Finally, eating locally sourced food is better for the environment as it reduces the carbon footprint of getting the food from the farm to your table.

Solution Two: Don’t Discount Frozen

For a long time, people have viewed frozen produce as lesser than fresh. The truth is, frozen produce is equal to, if not better than, a lot of the fresh fruit and vegetables we consume. Modern freezing practices ensure that the product is frozen at peak freshness, maintaining the vital nutrients contained within.

There are a lot of factors that can impact the nutrient content of food; that’s why it’s important not to get too hung up on the labels (though reading them is still a valuable skill). The longer it takes for produce to get to its destination, the more nutrients it loses along the way, which is another compelling reason to buy local. In most cases, when you thaw frozen produce, it’s as nutritious as it was on the day it was picked.

Solution Three: Pick and Choose Organics

As much as we’d all love to eat organic food grown in the magic germ-free jelly bean fields all the time, it’s not a reasonable ask for many families. Organic produce comes at a premium rate, paying homage to the idea that eating well is a privilege. For those who struggle with a budget, the best option is to pick and choose organics based on the Dirty Dozen.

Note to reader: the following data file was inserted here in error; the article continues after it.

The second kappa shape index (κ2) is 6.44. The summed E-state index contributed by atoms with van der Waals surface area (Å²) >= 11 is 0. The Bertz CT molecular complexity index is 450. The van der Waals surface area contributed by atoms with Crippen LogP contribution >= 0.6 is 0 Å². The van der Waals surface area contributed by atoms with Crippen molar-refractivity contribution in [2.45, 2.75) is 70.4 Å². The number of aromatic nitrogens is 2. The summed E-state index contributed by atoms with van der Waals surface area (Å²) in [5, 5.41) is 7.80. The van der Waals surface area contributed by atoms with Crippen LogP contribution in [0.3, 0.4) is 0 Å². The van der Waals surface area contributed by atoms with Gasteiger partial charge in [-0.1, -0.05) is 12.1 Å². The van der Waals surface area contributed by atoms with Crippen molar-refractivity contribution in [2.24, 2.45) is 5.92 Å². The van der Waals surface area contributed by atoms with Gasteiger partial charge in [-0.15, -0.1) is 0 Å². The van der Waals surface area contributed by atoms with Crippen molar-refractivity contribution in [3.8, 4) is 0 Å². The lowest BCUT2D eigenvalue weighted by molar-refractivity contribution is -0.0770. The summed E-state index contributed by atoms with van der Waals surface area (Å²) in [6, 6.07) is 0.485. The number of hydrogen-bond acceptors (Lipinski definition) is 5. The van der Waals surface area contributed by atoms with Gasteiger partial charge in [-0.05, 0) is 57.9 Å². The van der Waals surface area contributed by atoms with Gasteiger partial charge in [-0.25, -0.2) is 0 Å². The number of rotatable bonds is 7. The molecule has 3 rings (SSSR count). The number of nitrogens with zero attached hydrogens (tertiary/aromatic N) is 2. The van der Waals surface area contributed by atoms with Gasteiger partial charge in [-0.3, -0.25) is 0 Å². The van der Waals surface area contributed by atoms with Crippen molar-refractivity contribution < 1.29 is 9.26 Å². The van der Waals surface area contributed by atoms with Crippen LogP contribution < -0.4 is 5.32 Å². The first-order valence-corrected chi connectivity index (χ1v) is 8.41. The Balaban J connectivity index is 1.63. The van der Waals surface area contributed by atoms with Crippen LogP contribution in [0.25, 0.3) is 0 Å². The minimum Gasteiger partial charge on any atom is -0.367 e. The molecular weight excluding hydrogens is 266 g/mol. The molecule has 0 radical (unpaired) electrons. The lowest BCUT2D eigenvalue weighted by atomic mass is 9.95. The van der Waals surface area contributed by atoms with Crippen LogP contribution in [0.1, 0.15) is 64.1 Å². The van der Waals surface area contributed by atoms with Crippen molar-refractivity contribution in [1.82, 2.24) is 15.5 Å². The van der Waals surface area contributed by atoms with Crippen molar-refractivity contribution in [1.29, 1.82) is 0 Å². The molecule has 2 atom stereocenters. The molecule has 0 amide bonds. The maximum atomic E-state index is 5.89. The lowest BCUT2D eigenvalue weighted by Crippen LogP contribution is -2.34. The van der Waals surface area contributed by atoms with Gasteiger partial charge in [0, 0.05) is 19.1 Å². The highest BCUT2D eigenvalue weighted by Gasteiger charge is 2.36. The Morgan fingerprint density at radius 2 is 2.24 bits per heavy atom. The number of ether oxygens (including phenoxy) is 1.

The Dirty Dozen is a list of produce that tends to have higher pesticide use than others, not a group of Western movie bandits as the name would imply. The Dirty Dozen includes:

        1. Strawberries

        2. Apples

        3. Nectarines

        4. Peaches

        5. Celery

        6. Grapes

        7. Cherries

        8. Spinach

        9. Tomatoes

        10. Bell Peppers

        11. Cherry Tomatoes

        12. Cucumbers

Whether you buy organic or not, you can reduce contact with pesticides by thoroughly washing your produce with a vinegar solution.

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Solution Four: Know the Stores and Sale Schedules

While a lot of the solutions so far focus on produce, meat products are often another costly consideration when trying to eat well on a budget. That’s why many protein-seekers opt for meat-free protein sources, such as eggs, lentils, tofu, and legumes. Consider adding a meat-free day to your meal prep as a bonus solution.

Take time to look at the stores in your area and become familiar with their sales and flyer schedules. There are some stores that offer student discounts on specific days of the week or have deep discounts before the next promotion starts. Additionally, some stores take a low-volume, high-price approach to making money while others take a high-volume, low-price approach.

Solution Five: Take Advantage of “Enjoy Today”

“Enjoy Today” sales are discounts given on products that are reaching their best before date and have yet to sell. They’re also a great way to save a few dollars on a healthy meal. It’s important to note that best before dates don’t mean that the food magically goes bad when the clock strikes midnight; you could purchase something to cook for lunch the next day.

“Enjoy Today” sales often take place earlier in the week, away from peak shopping hours. It’s hard to find these sales on a weekend, as the inventory of most stores is often refreshed to deal with the predicted influx of customers.